A feature from the 2023 Farm Prodcuts Guide.
The high school forensic students working in Avon Grove Charter School (AGCS)'s Micro-Farm have a problem on their hands. They have been asked to determine why there are more feathers than usual around the chicken coop, yet no birds appear to have been harmed. It's all a part of a larger case they are investigating for their forensics class with the birds' molting serving as a clue.
Micro-Farm manager and agriculture teacher Krista Lauterwald encourages students to look for clues around the school's poultry hutch and ask her questions. Afterwards, the teens excitedly compare notes and then head inside to present their conclusions to the rest of their class.
"Our students learn in both indoor and outdoor classrooms here," says Lauterwald of the more than 1,200 students in grades 4-12 who regularly engage with the school's self-dubbed "micro-farm" housed on its 23-acre campus.
The AGCS Micro-Farm Project grew out of the AGCS Green Initiative launched in 2003 to connect students with the natural world through project-based, discovery-oriented learning. As Lauterwald says, "You can't appreciate our food system if you aren't aware of our food system."
Thanks to a series of grants, private donors, and community support, the farm now includes eight sheep, one goat, two alpacas, five ducks, three chickens, and four rabbits. Fleece from the livestock gets used in the high school fiber arts program. During the pandemic when the school was closed, Lauterwald was fortunate to be onsite to film and share the birth of a lamb the students later named "Hope."
The "Bee Academy" is another popular feature. Students can participate in an after-school program to learn about beekeeping on the farm's three hives and harvest honey for the annual tasting event and honey sale.
Middle School Principal GeriAnn Lambert loves seeing how students respond to the Micro-Farm: "It's really fun to see otherwise shy students shine when they talk about the animals." Citing the school's diverse student body which draws from the Avon Grove, Oxford, Coatesville, Kennett, Octorara, and Unionville regions, she says many students may live near farms, but the school may give them their first hands-on experience with farming.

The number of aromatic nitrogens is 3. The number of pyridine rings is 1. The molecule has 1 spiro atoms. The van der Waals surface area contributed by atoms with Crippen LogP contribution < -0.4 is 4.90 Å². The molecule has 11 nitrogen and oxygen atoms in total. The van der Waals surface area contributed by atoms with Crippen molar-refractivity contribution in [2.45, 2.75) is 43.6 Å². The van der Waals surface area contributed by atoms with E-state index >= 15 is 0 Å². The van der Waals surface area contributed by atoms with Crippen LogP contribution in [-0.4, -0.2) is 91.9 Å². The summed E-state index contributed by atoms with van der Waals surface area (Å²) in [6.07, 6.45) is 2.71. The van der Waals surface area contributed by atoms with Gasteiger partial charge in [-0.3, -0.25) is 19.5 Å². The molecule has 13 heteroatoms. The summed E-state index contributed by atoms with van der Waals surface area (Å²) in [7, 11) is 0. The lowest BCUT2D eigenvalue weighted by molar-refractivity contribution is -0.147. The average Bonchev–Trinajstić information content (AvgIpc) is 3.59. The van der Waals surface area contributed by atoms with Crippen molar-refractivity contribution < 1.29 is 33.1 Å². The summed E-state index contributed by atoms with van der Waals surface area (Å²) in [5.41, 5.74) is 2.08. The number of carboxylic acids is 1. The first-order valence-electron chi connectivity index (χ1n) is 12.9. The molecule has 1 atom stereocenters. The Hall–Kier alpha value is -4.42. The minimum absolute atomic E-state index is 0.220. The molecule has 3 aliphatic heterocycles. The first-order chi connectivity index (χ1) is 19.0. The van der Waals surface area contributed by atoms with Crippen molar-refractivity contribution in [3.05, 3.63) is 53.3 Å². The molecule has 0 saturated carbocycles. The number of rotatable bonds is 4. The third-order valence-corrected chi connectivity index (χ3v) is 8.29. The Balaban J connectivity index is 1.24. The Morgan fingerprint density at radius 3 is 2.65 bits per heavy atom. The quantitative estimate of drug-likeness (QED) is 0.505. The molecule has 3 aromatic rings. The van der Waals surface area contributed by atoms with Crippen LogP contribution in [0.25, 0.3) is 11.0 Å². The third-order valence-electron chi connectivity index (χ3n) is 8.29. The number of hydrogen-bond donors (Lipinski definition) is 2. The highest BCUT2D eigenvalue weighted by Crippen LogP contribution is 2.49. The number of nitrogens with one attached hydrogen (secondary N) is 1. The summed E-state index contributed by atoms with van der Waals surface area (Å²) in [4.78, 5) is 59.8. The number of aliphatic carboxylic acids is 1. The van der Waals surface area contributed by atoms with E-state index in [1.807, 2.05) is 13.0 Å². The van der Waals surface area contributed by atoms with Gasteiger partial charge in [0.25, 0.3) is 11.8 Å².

Produce from the substantial garden, raised beds, and greenhouse is used in the cafeteria and surplus is donated to the Chester County Food Bank. During the coldest months of the year, the farm's greenhouse allows Lauterwald to teach students about hydroponic and aquaponic garden systems.
Recent class projects have included everything from painting the systems of the body on a goat, to experimenting with the growth rate of tomato and radish seeds, and even carving the periodic table of elements into pumpkins.
Lauterwald is excited to share that recent Farm to School grants have enabled AGCS to bus its 600 students in grades K-3 from the nearby lower school campus to visit the farm. Those same students are eligible to attend the AGCS Fun on the Farm summer camp program where they learn how to care for the animals and prepare snacks from the garden.
Lauterwald believes food is a great way to connect students of all ages with farming: "I always tell students that if you are interested in food, you should be interested in agriculture."